He’s called Norman. If you’ve got this far, prove it by going and saying hello to Norman in the comments.

Norman the bunny rabbit

SEO is not an enemy

Given the way this piece has gone, you might be expecting it to end with a rage, and a desire to consign SEO to the recycle bin. But absolutely not. SEO, properly deployed, is a brilliant way to underpin an article. Used properly, it gets you thinking about how someone is going to actually work through a piece at the end of it all too.

I give a shout out here to Elizabeth, who I used to work with, who was joyously brilliant when it came to SEO. That she would come up with ideas and intelligence on what people were looking for, and encouraged us to find our spins, find our articles, to use it as a jumping off point.

I should note at this point that she’s someone I’ve accidentally offended through my attempts to discuss all of this before, and I remain apologetic about that. Absolutely was neither my intent nor my belief. Comfortably one of my clumsier days, and not one I’m proud or happy about.

Good SEO can – indeed, should – make articles better, easier to read, more relevant, all without harming what you want to say. Properly deployed, it’s rocket fuel. Badly deployed, it’s clickbait, and the generator of the kind of articles I was talking about earlier.

You have your name. Look after it.

There’s a service called Muckrack, which is both very handy and very chastening at times. It’s a reminder that anything a published writer puts out there with their name on will usually stick around.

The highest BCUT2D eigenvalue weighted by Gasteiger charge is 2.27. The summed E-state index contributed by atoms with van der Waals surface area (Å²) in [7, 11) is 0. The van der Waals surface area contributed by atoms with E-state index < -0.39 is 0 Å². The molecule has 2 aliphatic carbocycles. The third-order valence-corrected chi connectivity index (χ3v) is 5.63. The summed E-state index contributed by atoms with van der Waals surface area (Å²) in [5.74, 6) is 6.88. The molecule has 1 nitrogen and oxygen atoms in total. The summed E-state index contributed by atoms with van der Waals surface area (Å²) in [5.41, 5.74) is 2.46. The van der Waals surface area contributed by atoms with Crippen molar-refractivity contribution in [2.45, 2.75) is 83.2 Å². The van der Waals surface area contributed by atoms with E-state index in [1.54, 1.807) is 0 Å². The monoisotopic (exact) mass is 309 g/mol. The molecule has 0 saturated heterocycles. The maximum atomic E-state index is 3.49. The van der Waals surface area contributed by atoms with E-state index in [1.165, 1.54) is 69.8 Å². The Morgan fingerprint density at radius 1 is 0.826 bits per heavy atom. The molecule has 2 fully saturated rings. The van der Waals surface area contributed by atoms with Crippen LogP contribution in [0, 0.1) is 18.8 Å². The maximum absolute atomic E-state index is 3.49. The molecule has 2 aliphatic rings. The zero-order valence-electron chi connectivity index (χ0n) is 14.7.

I’ve dedicated a good decade of my writing life to two individual publications, one of which is no longer with us, one of which is under fresh ownership. Neither needs me, and the second I left both, the phone calls and emails went elsewhere. 

Twice I’ve had to rebuild from scratch, and I’ve learned as I get older that if you look after your name, and what you put your name to, it makes that very difficult process a tiny bit easier. 

You don’t always – in fact you usually don’t at all – control the outlets who publish your work. You do control your name.

You also do control what you love. Wherever you can, write about that. And put your name to it.

It’s all about people

Bottom line, the fundamental core of what we do: no matter how much people may seek to persuade us otherwise, it’s all about human beings. The human stuff in our brains that no computer would predict. The human eyes and brain who digest our work. They don’t ‘consume content’. They read articles. They listen to podcasts. They watch videos. 

If ever you see an analytics dashboard, telling you how many people are reading this that or the other, bear in mind: the vast majority of those numbers equate to human beings. And it’s human beings that matter. 


You may disagree with all of this. You may think I’m a horrible person. You may think I’ve read the world wrong. I can’t stop you thinking those things. But I can tell you this: I really care about all of this.

Also: I absolutely acknowledge that we all need to work. I’ve been happy in work where I’ve been writing what needs to be written. It’s a heavily oversaturated market, and full time jobs are gold dust. If I had one that was all about writing, I’d cling to it, and build from within.